Right. Yeah. So that’s a two part question. So yeah, in the beginning phase, right, starting off with that first project, we had to build a team that could handle that, right. I’m similar to you guys. I can put a hole in the wall just by kicking out the wall itself. And I don’t have that kind of level of training, right? But I focused on what I did. Best, and then I hired out what I could not do. And what I do really well, that is I can multitask at high levels of stress. I can delegate and I can lead. And I was able to connect with people and build my team, right? You got to build your team. It doesn’t come out of thin air, right. So building your team of brokers, agents, contractors, stagers cleaners, right, you have to have at some point investors to come in and help you with all this, right. But in that beginning phase, that first project, yeah, we did the grind, we put the work in, right, we had to put the work into kind of learn through the school of hard knocks of how to get that process going. And in the process of it, I went to local meetups I did reading, I did a lot of listening to people who also in podcasts with people who also had the same strategies that I did, and connecting that way and learning that way. It allowed me to kind of say, hey, we can do this better, we can set up a system that can really bring in consistent volume, consistent labor force, consistent capital. And then you just kind of just rinse and repeat similar to like a factory line, rinse and repeat, rinse, repeat, rinse and repeat on a fix and flip side. And so that’s kind of how we did it. Yeah. In the beginning, you don’t just quit on day one, you have to kind of test the waters and making sure your systems are in place. And so I did work. And I was taking calls from Lowe’s Home Depot. In the middle of my lunch or middle of seeing patients, I was signing contracts on my phone, I was underwriting deals on my phone, I was going to go look at properties at six o’clock in the morning, before I have to get to the hospital at 7am. I’m looking at properties at midnight, I’m coming in signing checks, wiring money, at midnight, I have a lot of systems for getting that done now. But at the beginning, it’s just it’s the barrier to entry. And then it’s the entrepreneurship side of things. You just have to figure it out, right what works. And then as you go, you improve on the mistakes you’ve made before.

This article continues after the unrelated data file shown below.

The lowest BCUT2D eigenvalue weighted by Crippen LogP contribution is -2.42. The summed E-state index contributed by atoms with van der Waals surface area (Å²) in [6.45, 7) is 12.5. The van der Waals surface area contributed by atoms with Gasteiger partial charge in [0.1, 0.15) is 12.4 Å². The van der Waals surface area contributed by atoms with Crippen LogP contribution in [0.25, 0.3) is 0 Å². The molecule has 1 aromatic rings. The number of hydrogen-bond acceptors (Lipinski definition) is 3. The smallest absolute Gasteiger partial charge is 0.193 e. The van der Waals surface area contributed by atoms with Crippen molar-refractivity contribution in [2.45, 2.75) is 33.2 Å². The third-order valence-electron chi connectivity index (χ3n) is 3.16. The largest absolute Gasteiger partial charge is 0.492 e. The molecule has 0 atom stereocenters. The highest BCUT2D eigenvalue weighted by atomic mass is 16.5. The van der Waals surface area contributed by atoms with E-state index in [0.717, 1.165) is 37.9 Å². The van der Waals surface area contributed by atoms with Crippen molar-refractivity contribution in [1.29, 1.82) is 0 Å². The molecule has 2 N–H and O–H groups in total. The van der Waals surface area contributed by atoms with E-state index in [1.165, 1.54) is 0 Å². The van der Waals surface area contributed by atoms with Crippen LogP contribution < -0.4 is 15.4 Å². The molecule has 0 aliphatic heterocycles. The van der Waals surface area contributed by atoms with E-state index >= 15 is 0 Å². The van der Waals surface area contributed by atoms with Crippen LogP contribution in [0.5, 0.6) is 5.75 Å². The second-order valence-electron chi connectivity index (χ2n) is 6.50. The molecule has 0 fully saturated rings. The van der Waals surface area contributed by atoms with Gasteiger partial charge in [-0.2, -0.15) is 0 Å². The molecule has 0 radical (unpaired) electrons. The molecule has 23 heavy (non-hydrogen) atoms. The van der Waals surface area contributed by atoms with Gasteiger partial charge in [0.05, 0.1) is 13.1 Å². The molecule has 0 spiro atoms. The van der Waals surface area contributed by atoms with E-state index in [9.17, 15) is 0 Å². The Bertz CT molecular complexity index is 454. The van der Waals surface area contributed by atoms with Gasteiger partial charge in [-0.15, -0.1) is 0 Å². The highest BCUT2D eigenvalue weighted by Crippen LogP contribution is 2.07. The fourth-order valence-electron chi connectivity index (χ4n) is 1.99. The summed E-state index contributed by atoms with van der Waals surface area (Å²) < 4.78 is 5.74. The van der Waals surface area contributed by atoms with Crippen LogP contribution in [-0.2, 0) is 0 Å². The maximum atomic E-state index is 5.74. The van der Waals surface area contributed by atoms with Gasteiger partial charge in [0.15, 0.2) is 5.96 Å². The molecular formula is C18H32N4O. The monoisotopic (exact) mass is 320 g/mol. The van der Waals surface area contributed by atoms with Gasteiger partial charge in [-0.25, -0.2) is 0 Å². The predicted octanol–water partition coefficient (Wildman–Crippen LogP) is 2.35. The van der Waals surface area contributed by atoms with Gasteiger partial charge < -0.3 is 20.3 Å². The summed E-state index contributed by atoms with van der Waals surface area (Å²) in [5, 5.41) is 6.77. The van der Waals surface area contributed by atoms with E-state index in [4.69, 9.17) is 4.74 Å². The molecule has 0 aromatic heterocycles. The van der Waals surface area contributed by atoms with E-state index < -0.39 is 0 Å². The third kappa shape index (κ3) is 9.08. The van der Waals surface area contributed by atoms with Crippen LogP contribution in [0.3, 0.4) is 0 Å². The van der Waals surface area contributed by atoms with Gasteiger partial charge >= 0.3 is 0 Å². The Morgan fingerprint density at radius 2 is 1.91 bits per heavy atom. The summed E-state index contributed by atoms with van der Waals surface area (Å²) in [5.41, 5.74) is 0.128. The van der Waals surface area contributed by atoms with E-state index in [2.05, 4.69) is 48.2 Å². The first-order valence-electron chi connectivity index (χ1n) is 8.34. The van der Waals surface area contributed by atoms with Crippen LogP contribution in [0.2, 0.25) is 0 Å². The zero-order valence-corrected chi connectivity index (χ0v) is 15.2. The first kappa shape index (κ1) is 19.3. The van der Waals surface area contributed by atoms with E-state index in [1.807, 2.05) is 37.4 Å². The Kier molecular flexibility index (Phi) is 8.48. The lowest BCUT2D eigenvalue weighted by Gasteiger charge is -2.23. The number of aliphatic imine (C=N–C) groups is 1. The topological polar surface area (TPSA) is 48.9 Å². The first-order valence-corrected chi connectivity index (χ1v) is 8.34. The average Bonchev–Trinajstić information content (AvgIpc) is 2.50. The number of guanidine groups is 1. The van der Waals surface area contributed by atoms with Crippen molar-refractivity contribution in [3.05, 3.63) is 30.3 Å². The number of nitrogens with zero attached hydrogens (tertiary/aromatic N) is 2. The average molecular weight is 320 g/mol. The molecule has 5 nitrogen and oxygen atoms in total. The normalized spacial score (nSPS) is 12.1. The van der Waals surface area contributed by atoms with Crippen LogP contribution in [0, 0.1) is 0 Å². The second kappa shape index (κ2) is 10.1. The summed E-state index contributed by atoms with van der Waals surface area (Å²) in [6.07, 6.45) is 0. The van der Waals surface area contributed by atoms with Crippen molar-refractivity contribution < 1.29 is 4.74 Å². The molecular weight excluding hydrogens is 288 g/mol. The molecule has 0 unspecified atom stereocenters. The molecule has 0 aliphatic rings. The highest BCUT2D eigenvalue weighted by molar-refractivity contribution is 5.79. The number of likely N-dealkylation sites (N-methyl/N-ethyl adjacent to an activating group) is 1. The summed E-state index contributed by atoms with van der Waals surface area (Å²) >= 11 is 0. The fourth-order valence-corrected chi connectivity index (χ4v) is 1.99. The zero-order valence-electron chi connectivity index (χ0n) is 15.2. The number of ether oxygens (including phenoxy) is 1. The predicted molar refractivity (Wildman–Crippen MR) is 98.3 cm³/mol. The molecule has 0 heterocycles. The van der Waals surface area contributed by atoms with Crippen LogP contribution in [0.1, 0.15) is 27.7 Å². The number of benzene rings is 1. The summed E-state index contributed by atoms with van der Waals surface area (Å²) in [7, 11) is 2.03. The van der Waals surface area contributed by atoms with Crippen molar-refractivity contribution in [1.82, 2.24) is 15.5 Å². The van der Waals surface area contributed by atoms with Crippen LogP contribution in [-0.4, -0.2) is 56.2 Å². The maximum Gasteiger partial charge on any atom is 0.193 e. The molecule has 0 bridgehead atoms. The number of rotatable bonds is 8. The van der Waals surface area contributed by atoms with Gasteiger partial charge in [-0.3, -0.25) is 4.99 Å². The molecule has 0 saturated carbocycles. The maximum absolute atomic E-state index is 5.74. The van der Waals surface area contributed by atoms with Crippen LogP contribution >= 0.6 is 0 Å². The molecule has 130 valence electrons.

Greg Lyons  11:55
That’s exactly right. And a lot of people have trouble getting started. And that’s either as a passive investor, or as a hands on investor and you want full added right into the hands on approach. And I love that. And you probably learned a ton about what’s going on construction building teams. And that probably gave you the confidence as your first multifamily to take down a 65 unit distressed property that sent a shiver down my spine, mostly because as Tim alluded to, wielding a hammer is not something that is particularly natural for me, that’s for sure. But when people have that trouble getting started either way, and they’re that Daydream investor, that’s where there’s no start to anything. And before we started the podcast you talked about you’re always in constant motion, always and constantly doing something to move the ball forward. As someone sitting here listening, either a doctor or a lawyer kind of trapped in their W two job, what’s the first thing they should do? Is it reach out to someone is to start listening to podcasts? How do they get started? In the real estate drain?
 
Victor Leite  13:04